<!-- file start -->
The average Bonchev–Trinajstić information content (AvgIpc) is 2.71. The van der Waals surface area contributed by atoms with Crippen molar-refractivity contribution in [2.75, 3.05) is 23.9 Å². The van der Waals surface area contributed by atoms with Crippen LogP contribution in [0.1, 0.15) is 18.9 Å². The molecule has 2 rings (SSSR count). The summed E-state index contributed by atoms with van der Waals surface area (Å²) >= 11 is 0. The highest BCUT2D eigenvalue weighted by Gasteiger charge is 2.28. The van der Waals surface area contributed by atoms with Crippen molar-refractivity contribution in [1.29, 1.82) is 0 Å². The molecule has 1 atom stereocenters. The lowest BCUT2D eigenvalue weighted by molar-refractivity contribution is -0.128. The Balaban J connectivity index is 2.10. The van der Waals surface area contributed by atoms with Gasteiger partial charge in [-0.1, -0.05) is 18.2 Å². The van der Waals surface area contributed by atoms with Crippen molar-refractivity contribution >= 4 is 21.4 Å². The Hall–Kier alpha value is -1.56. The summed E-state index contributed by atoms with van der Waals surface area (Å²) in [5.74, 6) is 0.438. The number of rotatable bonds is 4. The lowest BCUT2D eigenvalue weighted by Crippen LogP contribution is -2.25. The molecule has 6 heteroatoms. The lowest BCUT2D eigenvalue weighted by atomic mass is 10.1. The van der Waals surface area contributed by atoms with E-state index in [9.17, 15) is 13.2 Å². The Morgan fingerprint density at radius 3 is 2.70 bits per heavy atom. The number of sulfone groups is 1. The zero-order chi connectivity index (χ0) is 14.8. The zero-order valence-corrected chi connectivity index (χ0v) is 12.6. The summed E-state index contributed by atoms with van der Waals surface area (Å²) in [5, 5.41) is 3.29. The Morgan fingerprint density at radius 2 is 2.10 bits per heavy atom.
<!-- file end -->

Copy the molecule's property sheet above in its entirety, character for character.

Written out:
The average Bonchev–Trinajstić information content (AvgIpc) is 2.71. The van der Waals surface area contributed by atoms with Crippen molar-refractivity contribution in [2.75, 3.05) is 23.9 Å². The van der Waals surface area contributed by atoms with Crippen LogP contribution in [0.1, 0.15) is 18.9 Å². The molecule has 2 rings (SSSR count). The summed E-state index contributed by atoms with van der Waals surface area (Å²) >= 11 is 0. The highest BCUT2D eigenvalue weighted by Gasteiger charge is 2.28. The van der Waals surface area contributed by atoms with Crippen molar-refractivity contribution in [1.29, 1.82) is 0 Å². The molecule has 1 atom stereocenters. The lowest BCUT2D eigenvalue weighted by molar-refractivity contribution is -0.128. The Balaban J connectivity index is 2.10. The van der Waals surface area contributed by atoms with Gasteiger partial charge in [-0.1, -0.05) is 18.2 Å². The van der Waals surface area contributed by atoms with Crippen molar-refractivity contribution >= 4 is 21.4 Å². The Hall–Kier alpha value is -1.56. The summed E-state index contributed by atoms with van der Waals surface area (Å²) in [5.74, 6) is 0.438. The number of rotatable bonds is 4. The lowest BCUT2D eigenvalue weighted by Crippen LogP contribution is -2.25. The molecule has 6 heteroatoms. The lowest BCUT2D eigenvalue weighted by atomic mass is 10.1. The van der Waals surface area contributed by atoms with E-state index in [9.17, 15) is 13.2 Å². The Morgan fingerprint density at radius 3 is 2.70 bits per heavy atom. The number of sulfone groups is 1. The zero-order chi connectivity index (χ0) is 14.8. The zero-order valence-corrected chi connectivity index (χ0v) is 12.6. The summed E-state index contributed by atoms with van der Waals surface area (Å²) in [5, 5.41) is 3.29. The Morgan fingerprint density at radius 2 is 2.10 bits per heavy atom.